Why did the velocity of circulating money go down? Typically, in once a generation economic correction such as this, not just the GDP would decline, there would be a deleveraging process occurring as well. Economic participants would suddenly be unwilling to hold debt, and they would pay existing ones in earnest. This is still going on even until today (almost five years since the recession), and as we have shown in Book 2 of the 259 Trillion Vs 5 Trillion series, when debt is being repaid, the money supply would have shrunk significantly. Remember the statement that banks can issue up to 10 times the amount of money deposited in them? Well when the situation is reversed, the amount of money would have shrink 10 times more than the amount of money paid in the form of debt settlement. The impact would have been catastrophic to the economy, if the Fed never intervenes. As we have shown above, the money supply would drop by 35%, a truly cataclysmic event greater than the Great Depression itself.

Let’s see the data on household consumers of the United States, who are continuously deleveraging since the Great Recession.

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American households are actually a lot healthier than their peers in other countries due to the ongoing deleveraging.

The following graphs show how the consumers are changing their debt load, freeing significant amount of disposal income, for other worthy purposes. After all, we showed readers in Book 3 of the 259Tvs5T series that “houses” for example, are just luxury items in great disguise, which will divert the future incomes of the owners, leaving little for wealth generation.

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Households debt service payments has shrunk significantly for the better, in fact the debt repayment of today is lower even when compared to the severe late 70s recession, during the Carter’s administration.

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The financial burden of US households has touched the lowest level in 40 years.  In fact, it still continues to go down further.  Once again, Americans households are healthy and would be able to add debt (therefore wealth) should they are able to find jobs and work.  The government must allow the market to correct itself and encourage the market to grow in new areas.

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US households, who are one of the ultimate owner of all assets in the economy (as well as debt), have been deleveraging continuously since 2008. This process has not occurred for several generations. Note the small uptick near the end, showing the willingness of households to start adding debt once again. We hope the consumers would start adding useful debt, one that will add to their future wealth. No, buying a house on debt isn’t a good idea; we dissected, calculated and then explained this thoroughly in Book 3 of the series.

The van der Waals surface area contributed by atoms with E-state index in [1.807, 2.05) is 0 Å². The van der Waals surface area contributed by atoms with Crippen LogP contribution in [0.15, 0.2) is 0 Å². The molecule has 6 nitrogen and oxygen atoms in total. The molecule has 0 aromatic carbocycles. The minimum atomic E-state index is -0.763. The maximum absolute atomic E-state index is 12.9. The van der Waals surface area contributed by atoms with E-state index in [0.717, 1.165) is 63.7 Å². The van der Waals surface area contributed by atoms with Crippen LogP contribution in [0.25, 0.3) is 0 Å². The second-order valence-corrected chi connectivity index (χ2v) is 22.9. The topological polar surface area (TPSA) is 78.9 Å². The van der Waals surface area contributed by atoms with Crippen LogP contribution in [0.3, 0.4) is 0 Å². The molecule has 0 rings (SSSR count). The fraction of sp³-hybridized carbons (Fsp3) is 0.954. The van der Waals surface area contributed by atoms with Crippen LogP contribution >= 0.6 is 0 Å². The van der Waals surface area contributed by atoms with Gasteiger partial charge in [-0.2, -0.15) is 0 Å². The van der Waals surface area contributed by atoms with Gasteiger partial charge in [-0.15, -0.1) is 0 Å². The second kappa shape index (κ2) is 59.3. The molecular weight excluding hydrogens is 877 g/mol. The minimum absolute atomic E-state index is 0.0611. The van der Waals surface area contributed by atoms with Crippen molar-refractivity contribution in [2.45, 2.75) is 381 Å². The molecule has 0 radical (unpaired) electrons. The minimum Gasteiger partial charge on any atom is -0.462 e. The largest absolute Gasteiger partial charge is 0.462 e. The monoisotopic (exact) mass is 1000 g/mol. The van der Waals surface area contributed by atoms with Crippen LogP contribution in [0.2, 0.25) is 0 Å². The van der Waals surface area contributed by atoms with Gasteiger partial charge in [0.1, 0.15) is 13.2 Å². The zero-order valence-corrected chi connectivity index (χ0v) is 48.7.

The following are lending data obtained from the Federal Deposit Insurance Corporation, the FDIC.

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Total outstanding real estate loans in the banking system (national, domestic banks), decline continuously since the recession began.  Almost 800 billion net worth of loans has been paid up (and by the same account, this will cause 8 trillion worth of money to be extinguished due to debt repayments).  Without radical action from the Federal Reserve, the economy would have crashed as predicted.

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Total overall outstanding loans in the banking system (national, domestic banks) also decline, almost continuously since the recession began. Almost 800 billion worth of loans has been paid up until the year 2011, where it started to go up once again. Almost all indicators that we checked showed that the consumer in general has started to accumulate debt once again in late 2012 (except for real estate debts). Very soon, the Fed may need to reverse course and reign on the money supply to ensure that there will be no occurrence of major monetary inflation.

We hope that you enjoy reading this month’s article and have a better idea why none of the gloomy predictions ever materializes. To conclude, hyperinflation did not occur as predicted by many doom and gloom prophets (and their love for gold has started to wane, realizing their mistakes) owing to deleveraging process. The Fed has continuously injected money into the economy to maintain the actual money supply, and the Fed was very successful in maintaining it. The federal government took advantage of the situation and issued unprecedented amount of new bonds to please the critics, but plenty of the borrowed money is actually wasted. The consumers on the other hand, are nearing the end of their deleveraging process and have started to add debt once again. We only hope that the economic participants would learn their lessons this time around and would add only useful debt, not speculative ones.

We will continue to dissect and explain all the difficult questions out there, and if you have any, you may post them to us and we will consider answering them for you!

From the Authors of 259 Trillion Vs 5 Trillion Book Series.